The smearing of Andrew Norfolk

Norfolk has been denounced as a racist for exposing Muslim grooming gangs.

Hardeep Singh

Topics Free Speech Politics UK

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In 2003, Andrew Norfolk became northeast correspondent for The Times. His first story centred around Keighley, West Yorkshire. Anne Cryer MP had raised concerns about ‘Asian men’ targeting teenage girls, aged between 12 and 14, outside school gates. At the time, Cryer was called ‘racist’, and parents’ concerns about their children were dismissed by the authorities. Norfolk later discovered an emerging pattern of criminality based on court convictions across northern England and the Midlands. Grooming gangs, as they came to be known, invariably targeted white working-class girls. The men involved tended to have Muslim names.

In 2011, The Times broke its first groundbreaking story, ‘Revealed: conspiracy of silence on UK sex gangs. Most convicted offenders of Pakistani heritage. Young girls abused across North and Midlands.’ Norfolk’s tireless investigations into child sexual exploitation in Rotherham led to an independent inquiry. He became a voice for victims when those in power had treated them with contempt. For his work exposing the prevalence of grooming gangs and the indifference of the authorities, he has won numerous journalistic accolades: he won the Paul Foot Award in 2012 and the Orwell Prize in 2013, and he was named journalist of the year at the British Journalism Awards in 2014.

Last month, a report, Unmasked: Andrew Norfolk, The Times Newspaper and Anti-Muslim Reporting: A Case to Answer, painted an ugly picture of Norfolk, now chief investigative reporter at The Times. The 66-page report, written by journalists Brian Cathcart and Paddy French, centres around three series of articles published between 2017 and 2018, which the authors suggest ‘tended to encourage fear of Muslims’. The authors set out to assess Norfolk’s articles in the ‘context of journalistic ethics, asking whether they were fair and accurate and whether he conducted himself as a responsible journalist should’. The Times has dismissed the allegations of bias as a ‘mischievous and ideologically motivated attempt to smear a reporter long recognised as one of the bravest and most scrupulous in his field’.

The Times is right. Baseless accusations of Islamophobia have been levelled at Norfolk in the past – often in an attempt to silence him. This became particularly acute from 2011, when Norfolk and The Times began to specify the ethnicity of the perpetrators as ‘Pakistani’ men (rather than just ‘Asian’). A coalition of leftist and Islamic groups was on hand to accuse Norfolk of ‘racism’ and ‘Islamophobia’. Norfolk continued his work despite these smears. ‘In those dark days, it was always the girls and their families who kept me going’, he wrote in 2014. I can understand what he must have gone through. When I first questioned the vagueness of the term ‘Asian’ to describe members of predominantly Pakistani-Muslim grooming gangs in the Telegraph, I was accused of being a ‘BNP member’ and ‘an Uncle Tom bigot’. This is only a fraction of the kind of vitriol Norfolk received for telling the truth.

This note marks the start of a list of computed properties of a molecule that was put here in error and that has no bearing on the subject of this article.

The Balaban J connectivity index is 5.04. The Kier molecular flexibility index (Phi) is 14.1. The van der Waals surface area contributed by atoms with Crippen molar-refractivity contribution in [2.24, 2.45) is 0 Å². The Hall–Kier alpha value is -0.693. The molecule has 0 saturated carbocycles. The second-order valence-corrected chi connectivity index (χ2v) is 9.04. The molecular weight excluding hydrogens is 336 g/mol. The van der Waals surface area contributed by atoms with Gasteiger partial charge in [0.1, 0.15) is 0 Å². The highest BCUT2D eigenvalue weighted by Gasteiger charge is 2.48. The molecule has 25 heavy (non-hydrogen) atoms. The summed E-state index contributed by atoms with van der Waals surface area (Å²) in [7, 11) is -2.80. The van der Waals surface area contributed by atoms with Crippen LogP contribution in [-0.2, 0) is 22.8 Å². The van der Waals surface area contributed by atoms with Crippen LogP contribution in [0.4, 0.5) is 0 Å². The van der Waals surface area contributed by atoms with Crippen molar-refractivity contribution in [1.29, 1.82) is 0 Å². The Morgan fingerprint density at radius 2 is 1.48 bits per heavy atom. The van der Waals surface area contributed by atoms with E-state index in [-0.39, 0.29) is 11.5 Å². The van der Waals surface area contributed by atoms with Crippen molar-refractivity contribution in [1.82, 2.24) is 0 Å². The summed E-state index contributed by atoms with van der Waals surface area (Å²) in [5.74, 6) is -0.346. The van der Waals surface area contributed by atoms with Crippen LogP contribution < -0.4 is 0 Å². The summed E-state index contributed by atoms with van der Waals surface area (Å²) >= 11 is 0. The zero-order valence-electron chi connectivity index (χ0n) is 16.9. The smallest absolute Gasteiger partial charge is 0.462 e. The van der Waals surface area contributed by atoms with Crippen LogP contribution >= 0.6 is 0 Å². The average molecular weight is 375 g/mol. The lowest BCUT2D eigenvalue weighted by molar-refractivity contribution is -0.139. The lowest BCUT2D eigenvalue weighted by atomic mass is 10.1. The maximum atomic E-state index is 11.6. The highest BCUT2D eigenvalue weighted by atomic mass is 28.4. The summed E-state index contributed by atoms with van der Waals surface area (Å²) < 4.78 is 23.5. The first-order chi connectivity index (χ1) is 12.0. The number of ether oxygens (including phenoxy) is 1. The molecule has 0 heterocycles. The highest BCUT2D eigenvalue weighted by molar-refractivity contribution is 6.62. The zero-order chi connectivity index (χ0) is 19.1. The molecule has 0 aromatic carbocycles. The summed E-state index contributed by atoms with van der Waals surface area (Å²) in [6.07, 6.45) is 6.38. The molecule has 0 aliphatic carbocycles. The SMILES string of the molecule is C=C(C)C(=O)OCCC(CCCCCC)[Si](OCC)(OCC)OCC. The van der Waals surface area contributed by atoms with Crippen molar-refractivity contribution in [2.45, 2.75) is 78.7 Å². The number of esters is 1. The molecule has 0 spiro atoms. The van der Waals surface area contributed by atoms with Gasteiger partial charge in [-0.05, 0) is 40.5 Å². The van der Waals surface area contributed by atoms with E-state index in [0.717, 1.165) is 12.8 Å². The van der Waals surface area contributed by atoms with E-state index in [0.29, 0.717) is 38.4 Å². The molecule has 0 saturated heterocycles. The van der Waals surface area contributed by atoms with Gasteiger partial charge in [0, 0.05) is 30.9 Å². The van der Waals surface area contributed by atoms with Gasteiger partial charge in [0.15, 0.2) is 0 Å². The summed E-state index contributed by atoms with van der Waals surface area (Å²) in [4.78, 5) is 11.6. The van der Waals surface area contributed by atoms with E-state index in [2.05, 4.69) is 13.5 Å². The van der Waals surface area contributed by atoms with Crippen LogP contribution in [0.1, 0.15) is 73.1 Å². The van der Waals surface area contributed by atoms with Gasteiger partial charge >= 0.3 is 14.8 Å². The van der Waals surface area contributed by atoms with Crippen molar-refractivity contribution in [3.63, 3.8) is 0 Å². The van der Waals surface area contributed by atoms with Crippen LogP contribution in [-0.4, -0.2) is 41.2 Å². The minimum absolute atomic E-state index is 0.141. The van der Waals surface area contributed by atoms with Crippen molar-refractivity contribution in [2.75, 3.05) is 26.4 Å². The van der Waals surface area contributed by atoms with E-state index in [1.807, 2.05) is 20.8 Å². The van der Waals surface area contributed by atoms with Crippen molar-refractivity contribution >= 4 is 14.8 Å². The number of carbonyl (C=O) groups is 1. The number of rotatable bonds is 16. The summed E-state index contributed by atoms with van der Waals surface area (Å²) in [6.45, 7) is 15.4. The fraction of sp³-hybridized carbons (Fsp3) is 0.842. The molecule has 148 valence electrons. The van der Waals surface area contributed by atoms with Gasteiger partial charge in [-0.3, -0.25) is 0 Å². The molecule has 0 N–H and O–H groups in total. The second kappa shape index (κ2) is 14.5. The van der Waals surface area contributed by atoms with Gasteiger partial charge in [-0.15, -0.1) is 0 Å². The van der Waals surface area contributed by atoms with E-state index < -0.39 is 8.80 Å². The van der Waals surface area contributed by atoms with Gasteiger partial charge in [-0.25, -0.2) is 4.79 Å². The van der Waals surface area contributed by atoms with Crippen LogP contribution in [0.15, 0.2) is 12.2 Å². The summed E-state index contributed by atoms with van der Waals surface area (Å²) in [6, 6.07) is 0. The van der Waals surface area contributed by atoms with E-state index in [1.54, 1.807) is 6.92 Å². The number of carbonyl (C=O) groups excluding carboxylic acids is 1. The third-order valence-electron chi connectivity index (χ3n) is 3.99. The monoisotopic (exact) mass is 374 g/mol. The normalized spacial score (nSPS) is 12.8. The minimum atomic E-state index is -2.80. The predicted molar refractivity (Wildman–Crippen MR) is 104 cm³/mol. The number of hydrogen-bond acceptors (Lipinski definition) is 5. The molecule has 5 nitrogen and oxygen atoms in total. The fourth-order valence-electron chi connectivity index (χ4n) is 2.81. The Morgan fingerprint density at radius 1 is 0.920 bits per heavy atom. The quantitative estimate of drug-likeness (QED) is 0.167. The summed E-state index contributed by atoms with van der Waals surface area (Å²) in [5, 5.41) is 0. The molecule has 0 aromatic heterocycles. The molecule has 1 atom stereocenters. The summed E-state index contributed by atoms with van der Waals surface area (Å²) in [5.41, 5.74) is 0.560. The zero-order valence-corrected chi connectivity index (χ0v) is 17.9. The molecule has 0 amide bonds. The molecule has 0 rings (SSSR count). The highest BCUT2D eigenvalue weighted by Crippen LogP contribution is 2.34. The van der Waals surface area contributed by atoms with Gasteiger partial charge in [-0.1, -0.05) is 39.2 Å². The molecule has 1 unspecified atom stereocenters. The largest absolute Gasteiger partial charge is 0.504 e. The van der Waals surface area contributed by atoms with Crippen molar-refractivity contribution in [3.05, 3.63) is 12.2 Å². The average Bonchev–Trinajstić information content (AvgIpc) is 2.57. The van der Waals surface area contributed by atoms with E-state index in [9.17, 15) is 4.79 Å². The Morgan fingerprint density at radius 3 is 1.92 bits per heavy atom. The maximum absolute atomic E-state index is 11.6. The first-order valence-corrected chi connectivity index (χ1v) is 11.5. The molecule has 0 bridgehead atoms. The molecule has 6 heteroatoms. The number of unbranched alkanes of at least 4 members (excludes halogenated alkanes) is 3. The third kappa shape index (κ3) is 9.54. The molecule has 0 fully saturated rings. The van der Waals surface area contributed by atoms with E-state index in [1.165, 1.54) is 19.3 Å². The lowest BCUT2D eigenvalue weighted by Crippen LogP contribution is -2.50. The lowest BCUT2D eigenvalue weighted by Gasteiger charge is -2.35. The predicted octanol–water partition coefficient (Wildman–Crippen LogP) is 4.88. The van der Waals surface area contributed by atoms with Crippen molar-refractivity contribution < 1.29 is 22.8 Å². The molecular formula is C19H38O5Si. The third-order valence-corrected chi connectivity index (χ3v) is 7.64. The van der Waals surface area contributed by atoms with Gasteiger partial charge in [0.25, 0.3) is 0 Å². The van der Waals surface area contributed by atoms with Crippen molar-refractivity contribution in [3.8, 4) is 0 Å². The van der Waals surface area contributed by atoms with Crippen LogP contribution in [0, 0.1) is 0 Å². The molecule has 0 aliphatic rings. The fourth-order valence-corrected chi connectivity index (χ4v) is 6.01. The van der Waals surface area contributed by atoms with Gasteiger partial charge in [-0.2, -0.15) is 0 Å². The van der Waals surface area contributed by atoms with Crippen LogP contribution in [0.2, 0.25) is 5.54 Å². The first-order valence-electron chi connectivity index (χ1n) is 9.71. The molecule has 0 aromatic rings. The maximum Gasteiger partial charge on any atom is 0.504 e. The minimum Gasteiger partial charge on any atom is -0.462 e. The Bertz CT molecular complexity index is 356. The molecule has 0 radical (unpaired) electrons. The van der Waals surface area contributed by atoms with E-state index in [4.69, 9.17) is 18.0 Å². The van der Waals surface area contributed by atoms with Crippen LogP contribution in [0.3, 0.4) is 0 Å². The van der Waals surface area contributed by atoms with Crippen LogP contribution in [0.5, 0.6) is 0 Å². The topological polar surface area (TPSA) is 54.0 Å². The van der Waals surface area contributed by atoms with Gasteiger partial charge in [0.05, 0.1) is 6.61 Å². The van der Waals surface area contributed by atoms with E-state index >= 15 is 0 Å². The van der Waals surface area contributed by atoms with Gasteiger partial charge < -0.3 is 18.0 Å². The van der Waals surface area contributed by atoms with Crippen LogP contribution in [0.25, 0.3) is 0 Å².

The Unmasked report’s problems begin in the introduction. The authors make clear that Norfolk’s investigations into child sexual exploitation are not the main subject of their criticism. But they still suggest that Norfolk’s reporting on grooming gangs ‘made the case that there was a disproportionate involvement of men of Pakistani background’. Of course, there was a clear pattern in relation to the heritage of those convicted of grooming-gang offences.

One of the groups credited for ‘supporting’ the Unmasked report is Hacked Off. Fronted by Hugh Grant, Hacked Off was set up in response to the phone-hacking scandal in 2011. It lobbies for state regulation of the press. Most recently it has pushed for the government to implement Section 40 of the Crime and Courts Act 2013. This would force newspapers to sign up to a state-backed regulator or face heavy penalties. Index on Censorship has warned that Section 40 ‘jeopardises press freedom’ and has dire implications for investigative journalists. To the relief of many, last year the government announced that it would not be implemented.